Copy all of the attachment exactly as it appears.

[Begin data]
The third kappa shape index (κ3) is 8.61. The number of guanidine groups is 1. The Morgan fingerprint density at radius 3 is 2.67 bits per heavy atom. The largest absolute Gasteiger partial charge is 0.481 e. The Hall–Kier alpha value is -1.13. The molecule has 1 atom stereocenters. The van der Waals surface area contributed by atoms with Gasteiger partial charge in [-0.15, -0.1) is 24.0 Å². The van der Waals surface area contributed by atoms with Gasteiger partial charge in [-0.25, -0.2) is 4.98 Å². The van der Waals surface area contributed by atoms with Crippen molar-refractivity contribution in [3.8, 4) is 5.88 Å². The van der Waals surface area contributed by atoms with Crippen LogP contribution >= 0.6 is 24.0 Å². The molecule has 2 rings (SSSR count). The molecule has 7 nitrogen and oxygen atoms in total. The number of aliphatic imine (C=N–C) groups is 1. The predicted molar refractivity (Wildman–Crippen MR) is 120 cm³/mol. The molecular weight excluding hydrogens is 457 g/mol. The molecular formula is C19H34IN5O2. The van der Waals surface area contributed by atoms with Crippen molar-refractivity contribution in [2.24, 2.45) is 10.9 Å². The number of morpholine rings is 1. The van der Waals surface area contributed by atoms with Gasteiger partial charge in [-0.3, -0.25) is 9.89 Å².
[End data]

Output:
The third kappa shape index (κ3) is 8.61. The number of guanidine groups is 1. The Morgan fingerprint density at radius 3 is 2.67 bits per heavy atom. The largest absolute Gasteiger partial charge is 0.481 e. The Hall–Kier alpha value is -1.13. The molecule has 1 atom stereocenters. The van der Waals surface area contributed by atoms with Gasteiger partial charge in [-0.15, -0.1) is 24.0 Å². The van der Waals surface area contributed by atoms with Gasteiger partial charge in [-0.25, -0.2) is 4.98 Å². The van der Waals surface area contributed by atoms with Crippen molar-refractivity contribution in [3.8, 4) is 5.88 Å². The van der Waals surface area contributed by atoms with Crippen LogP contribution >= 0.6 is 24.0 Å². The molecule has 2 rings (SSSR count). The molecule has 7 nitrogen and oxygen atoms in total. The number of aliphatic imine (C=N–C) groups is 1. The predicted molar refractivity (Wildman–Crippen MR) is 120 cm³/mol. The molecular weight excluding hydrogens is 457 g/mol. The molecular formula is C19H34IN5O2. The van der Waals surface area contributed by atoms with Crippen molar-refractivity contribution in [2.24, 2.45) is 10.9 Å². The number of morpholine rings is 1. The van der Waals surface area contributed by atoms with Gasteiger partial charge in [-0.3, -0.25) is 9.89 Å².